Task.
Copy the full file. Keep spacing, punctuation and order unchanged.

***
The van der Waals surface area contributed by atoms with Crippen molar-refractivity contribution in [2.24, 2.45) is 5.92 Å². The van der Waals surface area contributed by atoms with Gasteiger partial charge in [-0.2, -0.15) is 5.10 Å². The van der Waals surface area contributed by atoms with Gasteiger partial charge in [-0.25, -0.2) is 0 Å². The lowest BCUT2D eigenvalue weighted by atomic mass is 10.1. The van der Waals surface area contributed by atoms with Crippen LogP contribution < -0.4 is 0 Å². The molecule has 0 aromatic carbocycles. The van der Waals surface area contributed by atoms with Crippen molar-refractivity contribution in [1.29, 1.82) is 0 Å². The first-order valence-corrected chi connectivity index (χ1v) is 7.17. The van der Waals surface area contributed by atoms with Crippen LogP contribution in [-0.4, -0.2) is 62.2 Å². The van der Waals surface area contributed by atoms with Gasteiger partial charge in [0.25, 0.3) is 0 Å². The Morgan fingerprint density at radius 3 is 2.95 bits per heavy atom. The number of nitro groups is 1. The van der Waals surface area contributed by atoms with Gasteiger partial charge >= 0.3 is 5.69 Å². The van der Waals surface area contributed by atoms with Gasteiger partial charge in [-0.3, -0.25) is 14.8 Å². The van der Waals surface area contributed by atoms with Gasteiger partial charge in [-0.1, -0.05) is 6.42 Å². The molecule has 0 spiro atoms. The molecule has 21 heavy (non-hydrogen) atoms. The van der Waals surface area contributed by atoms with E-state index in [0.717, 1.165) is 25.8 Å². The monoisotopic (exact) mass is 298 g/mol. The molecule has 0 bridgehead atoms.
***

The van der Waals surface area contributed by atoms with Crippen molar-refractivity contribution in [2.24, 2.45) is 5.92 Å². The van der Waals surface area contributed by atoms with Gasteiger partial charge in [-0.2, -0.15) is 5.10 Å². The van der Waals surface area contributed by atoms with Gasteiger partial charge in [-0.25, -0.2) is 0 Å². The lowest BCUT2D eigenvalue weighted by atomic mass is 10.1. The van der Waals surface area contributed by atoms with Crippen LogP contribution < -0.4 is 0 Å². The molecule has 0 aromatic carbocycles. The van der Waals surface area contributed by atoms with Crippen molar-refractivity contribution in [1.29, 1.82) is 0 Å². The first-order valence-corrected chi connectivity index (χ1v) is 7.17. The van der Waals surface area contributed by atoms with Crippen LogP contribution in [-0.4, -0.2) is 62.2 Å². The van der Waals surface area contributed by atoms with Gasteiger partial charge in [0.25, 0.3) is 0 Å². The Morgan fingerprint density at radius 3 is 2.95 bits per heavy atom. The number of nitro groups is 1. The van der Waals surface area contributed by atoms with Gasteiger partial charge >= 0.3 is 5.69 Å². The van der Waals surface area contributed by atoms with Gasteiger partial charge in [-0.3, -0.25) is 14.8 Å². The van der Waals surface area contributed by atoms with Gasteiger partial charge in [-0.1, -0.05) is 6.42 Å². The molecule has 0 spiro atoms. The molecule has 21 heavy (non-hydrogen) atoms. The van der Waals surface area contributed by atoms with E-state index in [0.717, 1.165) is 25.8 Å². The monoisotopic (exact) mass is 298 g/mol. The molecule has 0 bridgehead atoms.